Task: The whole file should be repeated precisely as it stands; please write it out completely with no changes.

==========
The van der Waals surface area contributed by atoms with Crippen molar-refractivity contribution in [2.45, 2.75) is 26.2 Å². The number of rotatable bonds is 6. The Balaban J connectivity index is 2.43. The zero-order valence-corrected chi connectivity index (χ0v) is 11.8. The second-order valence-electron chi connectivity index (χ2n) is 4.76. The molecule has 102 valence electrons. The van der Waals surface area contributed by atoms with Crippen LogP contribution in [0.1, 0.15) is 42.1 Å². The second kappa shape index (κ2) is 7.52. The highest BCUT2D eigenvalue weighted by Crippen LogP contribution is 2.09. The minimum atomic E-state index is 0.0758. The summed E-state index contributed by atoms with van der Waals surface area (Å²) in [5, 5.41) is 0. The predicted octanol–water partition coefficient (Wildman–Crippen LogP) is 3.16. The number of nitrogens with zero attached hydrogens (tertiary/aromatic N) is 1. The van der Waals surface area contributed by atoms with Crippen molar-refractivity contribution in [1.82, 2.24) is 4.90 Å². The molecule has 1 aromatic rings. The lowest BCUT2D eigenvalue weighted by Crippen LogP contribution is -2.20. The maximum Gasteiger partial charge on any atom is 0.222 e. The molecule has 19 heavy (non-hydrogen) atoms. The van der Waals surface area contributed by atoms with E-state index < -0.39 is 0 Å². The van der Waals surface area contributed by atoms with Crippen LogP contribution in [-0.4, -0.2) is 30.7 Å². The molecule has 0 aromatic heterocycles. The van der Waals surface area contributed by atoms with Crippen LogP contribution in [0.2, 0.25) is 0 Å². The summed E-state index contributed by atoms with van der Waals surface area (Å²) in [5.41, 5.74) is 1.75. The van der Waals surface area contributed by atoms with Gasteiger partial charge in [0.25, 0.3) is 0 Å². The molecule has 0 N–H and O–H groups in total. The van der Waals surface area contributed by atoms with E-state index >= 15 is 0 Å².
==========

The van der Waals surface area contributed by atoms with Crippen molar-refractivity contribution in [2.45, 2.75) is 26.2 Å². The number of rotatable bonds is 6. The Balaban J connectivity index is 2.43. The zero-order valence-corrected chi connectivity index (χ0v) is 11.8. The second-order valence-electron chi connectivity index (χ2n) is 4.76. The molecule has 102 valence electrons. The van der Waals surface area contributed by atoms with Crippen LogP contribution in [0.1, 0.15) is 42.1 Å². The second kappa shape index (κ2) is 7.52. The highest BCUT2D eigenvalue weighted by Crippen LogP contribution is 2.09. The minimum atomic E-state index is 0.0758. The summed E-state index contributed by atoms with van der Waals surface area (Å²) in [5, 5.41) is 0. The predicted octanol–water partition coefficient (Wildman–Crippen LogP) is 3.16. The number of nitrogens with zero attached hydrogens (tertiary/aromatic N) is 1. The van der Waals surface area contributed by atoms with Crippen molar-refractivity contribution in [1.82, 2.24) is 4.90 Å². The molecule has 1 aromatic rings. The lowest BCUT2D eigenvalue weighted by Crippen LogP contribution is -2.20. The maximum Gasteiger partial charge on any atom is 0.222 e. The molecule has 19 heavy (non-hydrogen) atoms. The van der Waals surface area contributed by atoms with E-state index < -0.39 is 0 Å². The van der Waals surface area contributed by atoms with Crippen LogP contribution in [-0.4, -0.2) is 30.7 Å². The molecule has 0 aromatic heterocycles. The van der Waals surface area contributed by atoms with Crippen LogP contribution in [0.2, 0.25) is 0 Å². The summed E-state index contributed by atoms with van der Waals surface area (Å²) in [5.41, 5.74) is 1.75. The van der Waals surface area contributed by atoms with Gasteiger partial charge in [0.25, 0.3) is 0 Å². The molecule has 0 N–H and O–H groups in total. The van der Waals surface area contributed by atoms with E-state index >= 15 is 0 Å².